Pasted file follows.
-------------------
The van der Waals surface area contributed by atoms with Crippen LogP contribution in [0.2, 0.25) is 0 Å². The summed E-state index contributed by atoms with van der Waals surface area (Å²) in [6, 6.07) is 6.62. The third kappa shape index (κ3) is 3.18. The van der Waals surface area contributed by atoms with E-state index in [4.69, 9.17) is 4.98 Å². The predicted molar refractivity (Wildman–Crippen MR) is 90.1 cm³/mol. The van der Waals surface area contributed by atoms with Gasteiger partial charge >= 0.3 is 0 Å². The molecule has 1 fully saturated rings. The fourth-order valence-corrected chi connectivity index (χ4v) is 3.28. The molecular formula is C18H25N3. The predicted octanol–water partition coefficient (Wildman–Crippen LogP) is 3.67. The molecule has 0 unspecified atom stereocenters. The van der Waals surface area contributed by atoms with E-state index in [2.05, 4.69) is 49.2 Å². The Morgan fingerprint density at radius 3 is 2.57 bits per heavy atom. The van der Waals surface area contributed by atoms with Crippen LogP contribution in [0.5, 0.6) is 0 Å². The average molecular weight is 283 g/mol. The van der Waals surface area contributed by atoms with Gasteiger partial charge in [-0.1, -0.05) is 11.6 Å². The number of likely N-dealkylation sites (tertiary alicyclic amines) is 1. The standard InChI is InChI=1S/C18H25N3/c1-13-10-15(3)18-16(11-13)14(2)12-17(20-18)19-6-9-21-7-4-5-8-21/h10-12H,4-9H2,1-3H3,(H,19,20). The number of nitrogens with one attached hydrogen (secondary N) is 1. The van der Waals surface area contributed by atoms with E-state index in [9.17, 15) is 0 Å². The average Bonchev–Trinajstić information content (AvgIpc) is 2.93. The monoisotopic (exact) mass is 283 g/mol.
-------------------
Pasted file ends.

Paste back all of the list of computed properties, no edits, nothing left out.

The van der Waals surface area contributed by atoms with Crippen LogP contribution in [0.2, 0.25) is 0 Å². The summed E-state index contributed by atoms with van der Waals surface area (Å²) in [6, 6.07) is 6.62. The third kappa shape index (κ3) is 3.18. The van der Waals surface area contributed by atoms with E-state index in [4.69, 9.17) is 4.98 Å². The predicted molar refractivity (Wildman–Crippen MR) is 90.1 cm³/mol. The van der Waals surface area contributed by atoms with Gasteiger partial charge >= 0.3 is 0 Å². The molecule has 1 fully saturated rings. The fourth-order valence-corrected chi connectivity index (χ4v) is 3.28. The molecular formula is C18H25N3. The predicted octanol–water partition coefficient (Wildman–Crippen LogP) is 3.67. The molecule has 0 unspecified atom stereocenters. The van der Waals surface area contributed by atoms with E-state index in [2.05, 4.69) is 49.2 Å². The Morgan fingerprint density at radius 3 is 2.57 bits per heavy atom. The van der Waals surface area contributed by atoms with Crippen LogP contribution in [0.5, 0.6) is 0 Å². The average molecular weight is 283 g/mol. The van der Waals surface area contributed by atoms with Gasteiger partial charge in [-0.1, -0.05) is 11.6 Å². The number of likely N-dealkylation sites (tertiary alicyclic amines) is 1. The standard InChI is InChI=1S/C18H25N3/c1-13-10-15(3)18-16(11-13)14(2)12-17(20-18)19-6-9-21-7-4-5-8-21/h10-12H,4-9H2,1-3H3,(H,19,20). The number of nitrogens with one attached hydrogen (secondary N) is 1. The van der Waals surface area contributed by atoms with E-state index in [9.17, 15) is 0 Å². The average Bonchev–Trinajstić information content (AvgIpc) is 2.93. The monoisotopic (exact) mass is 283 g/mol.